The southwestern suburb of Lemont is very far from the Chicago Botanic Garden. There’s a ton of Forest Preserve nearby but if your hankering is for spectacular manmade gardens, you’d better get some acreage and a good landscaper. Or, consider snagging a one-of-a-kind work already competed and on the market.
The seller of today’s six-bedroom, 3,300-square-foot house and 6.8 attached acres arrived in 2000 and immediately put his professional landscaping resources to work in sculpting a private botanical garden laced with wide grass tracks. According to the seller, it was a ho-hum suburban yard with a lot of driveway prior to the radical reshaping. Flowers, ferns, corn, and lawn are the new building blocks but there’s also a large goldfish pond with a waterfall and mood music on a loop; an outdoor banquet seating beneath a ring of trees; a field; a greenhouse; a promenade; and a sunken patio. Sprinkled throughout are Italy-centric decorative items: clay pots, stone busts, and titanic stone tables.
Another amazing landscaping decision was the building of up-and-down planes into a steady down slope. This part of Chicagoland is naturally hilly (relative to the level prairie everywhere else), but this property takes it to another level. On a clear day—which I didn’t have for my visit—you can glimpse small hills across a valley, further transporting this place to another region of the country or world.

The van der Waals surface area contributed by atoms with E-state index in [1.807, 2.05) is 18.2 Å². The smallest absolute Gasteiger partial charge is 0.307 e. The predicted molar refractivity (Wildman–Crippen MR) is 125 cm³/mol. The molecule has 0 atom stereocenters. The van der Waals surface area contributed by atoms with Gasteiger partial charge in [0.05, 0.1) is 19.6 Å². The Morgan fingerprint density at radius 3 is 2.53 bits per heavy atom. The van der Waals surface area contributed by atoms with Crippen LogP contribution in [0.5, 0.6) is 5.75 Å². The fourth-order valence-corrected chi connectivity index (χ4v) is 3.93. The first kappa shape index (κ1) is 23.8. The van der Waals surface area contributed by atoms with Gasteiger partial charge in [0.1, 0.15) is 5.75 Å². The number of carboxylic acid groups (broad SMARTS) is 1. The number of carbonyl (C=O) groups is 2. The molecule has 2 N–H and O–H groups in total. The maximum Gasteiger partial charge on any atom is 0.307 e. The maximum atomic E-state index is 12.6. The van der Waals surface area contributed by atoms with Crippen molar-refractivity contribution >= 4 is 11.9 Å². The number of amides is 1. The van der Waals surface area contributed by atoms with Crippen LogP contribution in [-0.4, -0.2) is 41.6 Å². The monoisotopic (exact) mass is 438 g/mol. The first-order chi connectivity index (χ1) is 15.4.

It’s rare that I tackle a property’s grounds before the house but in this case they overwhelm the house to such a degree. Ivy and other clingy plants tame the 1957 structure and smooth the transition from outdoors to indoors. Large windows and a garage that’s been rebranded a formal dining room with a window wall to the outdoor banquet area render this low, flat house part of the landscape.
There’s no true disconnect between the linear bungalow and the plush, meandering landscape, though one may be imagined by the average buyer. To some eyes, the exactness of these gardens, ponds, and lawns begs a classical edifice at the helm. Another line of thinking, and probably most common, is that at this price people are more inclined toward a larger, more predictable McMansion on a far smaller lot. The tax burdens are similar ($12,336 in this case), but so much is embedded in land at today’s featured property.
Price points: The home first listed for sale in July 2013 for $995,900 and by April 2014 the price had landed at $895,000. Interest has been touch and go, but is picking up with the newest re-listing. “Considering the amount of acreage, we feel well positioned in the marketplace,” says listing agent Jim Kramer of KoenigRubloff. The seller is looking to downsize within Lemont, where he’s spent most of his life.
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